Sophocles' Electra

Reviewed by Michael Toscano

Apr 27, 2005  

Over the course of its two-decade history, MetroStage has built a sturdy reputation for presenting contemporary plays and musicals and featuring emerging playwrights, leaving the classics to others. That standing is not likely to change with the company's current production of Sophocles' Electra: Despite the ancient Greek pedigree, the compelling, emotionally satisfying production is very much of this moment.

For MetroStage's first foray into the works of the ancient Greeks, producing artistic director Carolyn Griffin chose the streamlined adaptation of Electra that Frank McGuinness created for a West End production and then brought to Broadway to significant acclaim in 1998. McGuinness has said that his version of Sophocles' tale of revenge was inspired by the violent civil war in the Balkans. Cut down to 90 minutes and transposed into generally contemporary speech, the play as adapted by McGuinness reminds us that a direct connection can be made between the ravaged culture that Sophocles wrote about two millennia ago and current events.

As theater, Electra is first and foremost the Olympics of acting; the leading role a challenge that many actors may relish but that only the best can meet. MetroStage's production seems to have had its genesis in the availability and the desire of Jennifer Mendenhall for the part. The Helen Hayes Award winner notes in her program bio that she is "ferociously happy" to return to MetroStage to portray Electra; that ferocity is evident onstage as she attacks the plum role with gusto, not quite chewing the scenery but certainly gumming it a bit. There's a lot for her to sink her teeth into: Electra rages against her mistreatment in her familial home, waiting for the return of her brother Orestes (Ted Feldman) to avenge the death of her father at the hands of Aegisthus (Brian Hemmingsen), who has since wed Electra's widowed mother Clytemnestra (Maura McGinn). The obsessed Electra runs the full gamut of emotions from rage to grief, with occasional moments of doubt and despair as well as a few flourishes of triumph.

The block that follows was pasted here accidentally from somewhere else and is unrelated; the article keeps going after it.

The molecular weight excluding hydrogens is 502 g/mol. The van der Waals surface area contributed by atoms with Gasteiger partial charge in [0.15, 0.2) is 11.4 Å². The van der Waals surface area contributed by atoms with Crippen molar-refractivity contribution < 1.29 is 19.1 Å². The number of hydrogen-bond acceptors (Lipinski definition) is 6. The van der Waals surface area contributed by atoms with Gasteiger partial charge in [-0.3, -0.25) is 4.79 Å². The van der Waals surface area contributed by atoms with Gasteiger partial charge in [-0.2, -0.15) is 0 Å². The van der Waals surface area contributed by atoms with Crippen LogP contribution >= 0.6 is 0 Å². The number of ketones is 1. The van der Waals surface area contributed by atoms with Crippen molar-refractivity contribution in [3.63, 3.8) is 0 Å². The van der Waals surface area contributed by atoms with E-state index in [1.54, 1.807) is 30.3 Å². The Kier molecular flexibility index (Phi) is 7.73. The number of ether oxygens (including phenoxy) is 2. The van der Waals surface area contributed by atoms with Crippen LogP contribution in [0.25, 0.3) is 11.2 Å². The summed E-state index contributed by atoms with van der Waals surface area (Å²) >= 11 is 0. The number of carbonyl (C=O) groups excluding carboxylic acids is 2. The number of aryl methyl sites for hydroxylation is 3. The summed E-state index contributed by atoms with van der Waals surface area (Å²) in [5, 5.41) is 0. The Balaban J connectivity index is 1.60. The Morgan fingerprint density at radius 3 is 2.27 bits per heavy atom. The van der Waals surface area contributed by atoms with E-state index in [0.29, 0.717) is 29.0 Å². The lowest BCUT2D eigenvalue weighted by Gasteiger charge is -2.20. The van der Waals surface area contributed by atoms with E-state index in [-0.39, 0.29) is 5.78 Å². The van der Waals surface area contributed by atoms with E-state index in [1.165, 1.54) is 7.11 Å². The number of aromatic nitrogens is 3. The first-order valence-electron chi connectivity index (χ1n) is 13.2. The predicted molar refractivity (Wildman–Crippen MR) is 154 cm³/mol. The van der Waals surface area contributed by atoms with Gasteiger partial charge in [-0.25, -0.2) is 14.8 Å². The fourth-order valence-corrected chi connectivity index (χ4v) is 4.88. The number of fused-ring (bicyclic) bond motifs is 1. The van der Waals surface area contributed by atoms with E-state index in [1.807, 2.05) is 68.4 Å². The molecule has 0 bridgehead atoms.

Director Michael Russotto has choreographed significant movement for Mendenhall. Wearing the ragged remnants of military clothing, her face grimy, she's frequently striding up and down the front steps of the Greek-temple-like home or leaping over the piles of junk cluttering the metal-and-barbed-wire fence that circles the estate. An electronic ankle bracelet monitors her every move, and when she ventures too near the gate in the fence, it slams shut to the accompaniment of ear-splitting alarms and flashing red lights. (Though the gate confines Electra, it eventually plays a major role in her liberation, thanks to a deft bit of staging by Russotto.) Throughout, Mendenhall avoids the constant state of near hysteria that all too often marks performances of this role and exhausts an audience.

The only overacting in the production comes whenever mention is made of Clytemnestra, sending Mendenhall's Electra into paroxysms. This becomes understandable when Clytemnestra finally makes her appearance. McGinn's manipulative widow presents a startling contrast to her emotionally frazzled daughter: tall, regal, and coolly imperious in manner, she's a lovely vision in a bright turquoise top and white Capri pants (in contrast to the dark, muted colors worn by the rest of the cast), with a knife snugly attached to her designer belt. The scenes between Electra and Clytemnestra are the heart of this production -- more illuminating than Electra's reunion with Orestes -- and McGinn's striking performance makes her character's downfall stunning.

Feldman turns in a strong, nuanced performance as Orestes, and Rana Kay offers an intriguing characterization of Chrysothemis: She plays her as an ingénue with an unexpected spine of steel, thereby adding dimension to the role. The chorus has been reduced to three women representing youth, middle age, and old age. James Kronzer's set contrasts the bright, clean estate with the grimy world that is encroaching upon it. The metal fence topped with barbed wire bespeaks omnipresent violence, while the debris surrounding the house signifies the crumbling of the dynasty within.